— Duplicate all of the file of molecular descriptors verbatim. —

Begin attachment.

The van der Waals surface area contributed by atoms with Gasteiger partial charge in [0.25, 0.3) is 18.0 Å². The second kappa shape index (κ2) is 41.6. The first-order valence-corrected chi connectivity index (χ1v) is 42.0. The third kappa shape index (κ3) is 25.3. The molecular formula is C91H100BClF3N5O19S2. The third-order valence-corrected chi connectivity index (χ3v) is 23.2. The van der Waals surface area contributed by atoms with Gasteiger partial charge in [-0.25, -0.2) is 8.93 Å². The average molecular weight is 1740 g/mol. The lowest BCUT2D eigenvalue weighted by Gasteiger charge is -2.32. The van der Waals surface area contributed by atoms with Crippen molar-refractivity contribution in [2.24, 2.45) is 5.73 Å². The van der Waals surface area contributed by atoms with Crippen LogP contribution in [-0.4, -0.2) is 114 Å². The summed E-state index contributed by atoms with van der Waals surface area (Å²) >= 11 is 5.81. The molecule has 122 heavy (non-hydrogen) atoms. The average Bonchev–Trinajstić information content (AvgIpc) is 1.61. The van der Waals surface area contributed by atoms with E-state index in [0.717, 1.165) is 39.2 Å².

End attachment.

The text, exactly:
The van der Waals surface area contributed by atoms with Gasteiger partial charge in [0.25, 0.3) is 18.0 Å². The second kappa shape index (κ2) is 41.6. The first-order valence-corrected chi connectivity index (χ1v) is 42.0. The third kappa shape index (κ3) is 25.3. The molecular formula is C91H100BClF3N5O19S2. The third-order valence-corrected chi connectivity index (χ3v) is 23.2. The van der Waals surface area contributed by atoms with Gasteiger partial charge in [-0.25, -0.2) is 8.93 Å². The average molecular weight is 1740 g/mol. The lowest BCUT2D eigenvalue weighted by Gasteiger charge is -2.32. The van der Waals surface area contributed by atoms with Crippen molar-refractivity contribution in [2.24, 2.45) is 5.73 Å². The van der Waals surface area contributed by atoms with Crippen LogP contribution in [-0.4, -0.2) is 114 Å². The summed E-state index contributed by atoms with van der Waals surface area (Å²) >= 11 is 5.81. The molecule has 122 heavy (non-hydrogen) atoms. The average Bonchev–Trinajstić information content (AvgIpc) is 1.61. The van der Waals surface area contributed by atoms with E-state index in [0.717, 1.165) is 39.2 Å².